The people of Kansas should be informed that Kansas is not the first state to do this, but if Kansas is successful in getting lot of attention in this fight. Then she will have an operunity to build up the message nationally that theses rights are indesensable and help move her sister states towards joining her in resisting efforts to usurp them.

What Kansas should Not do is yield to the opinion of the hand picked federal employees in black robes. She can be certain that their opinion no more legitimate than it is fair.

Meanwhile the rest us should do all we can to vigorously defend her rights.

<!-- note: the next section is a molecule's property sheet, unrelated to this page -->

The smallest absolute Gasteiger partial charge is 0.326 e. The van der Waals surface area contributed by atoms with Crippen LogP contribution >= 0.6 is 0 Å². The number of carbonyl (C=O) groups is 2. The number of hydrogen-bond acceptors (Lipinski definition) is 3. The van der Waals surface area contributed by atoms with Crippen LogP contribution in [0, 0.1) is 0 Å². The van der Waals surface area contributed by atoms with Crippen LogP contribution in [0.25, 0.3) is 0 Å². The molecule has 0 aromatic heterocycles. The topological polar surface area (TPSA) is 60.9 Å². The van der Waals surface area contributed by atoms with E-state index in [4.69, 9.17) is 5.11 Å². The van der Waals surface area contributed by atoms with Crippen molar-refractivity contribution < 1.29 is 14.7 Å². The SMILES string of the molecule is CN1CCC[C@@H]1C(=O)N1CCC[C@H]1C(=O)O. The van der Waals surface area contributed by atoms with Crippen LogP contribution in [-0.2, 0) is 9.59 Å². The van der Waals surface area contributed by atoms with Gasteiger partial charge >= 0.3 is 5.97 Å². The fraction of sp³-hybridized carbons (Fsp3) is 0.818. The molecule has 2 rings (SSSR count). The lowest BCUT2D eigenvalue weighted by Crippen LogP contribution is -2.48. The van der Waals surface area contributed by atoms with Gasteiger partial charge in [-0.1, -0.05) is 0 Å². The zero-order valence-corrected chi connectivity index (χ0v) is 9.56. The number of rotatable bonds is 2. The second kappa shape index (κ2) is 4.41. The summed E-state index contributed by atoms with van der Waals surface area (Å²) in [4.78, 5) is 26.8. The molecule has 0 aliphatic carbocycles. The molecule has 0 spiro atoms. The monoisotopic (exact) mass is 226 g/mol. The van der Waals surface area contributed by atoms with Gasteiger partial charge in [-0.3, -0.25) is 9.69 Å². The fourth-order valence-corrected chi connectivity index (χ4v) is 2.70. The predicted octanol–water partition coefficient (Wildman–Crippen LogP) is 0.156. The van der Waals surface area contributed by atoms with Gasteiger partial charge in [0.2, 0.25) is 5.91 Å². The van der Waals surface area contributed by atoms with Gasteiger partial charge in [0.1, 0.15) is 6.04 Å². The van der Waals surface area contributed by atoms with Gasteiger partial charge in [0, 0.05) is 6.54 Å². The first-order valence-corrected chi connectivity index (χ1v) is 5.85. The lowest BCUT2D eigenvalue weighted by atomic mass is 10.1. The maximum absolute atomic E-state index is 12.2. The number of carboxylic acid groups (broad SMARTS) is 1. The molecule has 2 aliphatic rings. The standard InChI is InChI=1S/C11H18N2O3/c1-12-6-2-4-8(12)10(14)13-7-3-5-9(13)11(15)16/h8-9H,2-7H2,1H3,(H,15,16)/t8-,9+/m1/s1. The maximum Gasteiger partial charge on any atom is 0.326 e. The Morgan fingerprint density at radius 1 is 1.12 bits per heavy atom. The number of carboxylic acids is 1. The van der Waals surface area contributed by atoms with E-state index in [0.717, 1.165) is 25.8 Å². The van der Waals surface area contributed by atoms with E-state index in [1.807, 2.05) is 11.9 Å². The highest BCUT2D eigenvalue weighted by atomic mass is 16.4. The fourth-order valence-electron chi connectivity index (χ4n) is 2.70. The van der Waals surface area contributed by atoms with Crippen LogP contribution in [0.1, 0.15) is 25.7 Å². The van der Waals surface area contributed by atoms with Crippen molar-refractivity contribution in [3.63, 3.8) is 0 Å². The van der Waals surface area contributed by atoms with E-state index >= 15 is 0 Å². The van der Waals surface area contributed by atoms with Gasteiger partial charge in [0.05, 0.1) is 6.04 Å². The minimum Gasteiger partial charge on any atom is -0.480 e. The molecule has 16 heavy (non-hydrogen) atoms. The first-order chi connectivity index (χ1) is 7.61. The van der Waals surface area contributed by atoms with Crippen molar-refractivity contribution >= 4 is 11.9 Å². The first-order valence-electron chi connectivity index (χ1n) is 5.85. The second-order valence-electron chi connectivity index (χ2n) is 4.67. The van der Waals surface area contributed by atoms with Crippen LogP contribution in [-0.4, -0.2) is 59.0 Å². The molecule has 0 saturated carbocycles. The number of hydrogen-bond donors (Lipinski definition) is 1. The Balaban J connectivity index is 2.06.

5 posted on 05/03/2013 5:59:16 PM PDT by Monorprise
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To: drewh

States do not have to lift a finger to support the Feds in the enforcement, especially when they believe such laws violate the U.S. Constitution. So “expert” Winkler, why don’t you ask Big Sis and Eric ‘the Red’ Holder why they only enforce federal laws that they only want to enforce? In other words’ the Obama Administration ‘nullify’ federal laws.


6 posted on 05/03/2013 5:59:21 PM PDT by Red Steel
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To: bankwalker

Well frankly, I have very little sympathy for the woman in this video. She deserves to get shot if she`s that utterly retarded as to not run and get another firearm, you tell the kids to get their f-ing @$$es up stairs and get another firearm and BACK THE GUY UP .


7 posted on 05/03/2013 5:59:53 PM PDT by nomad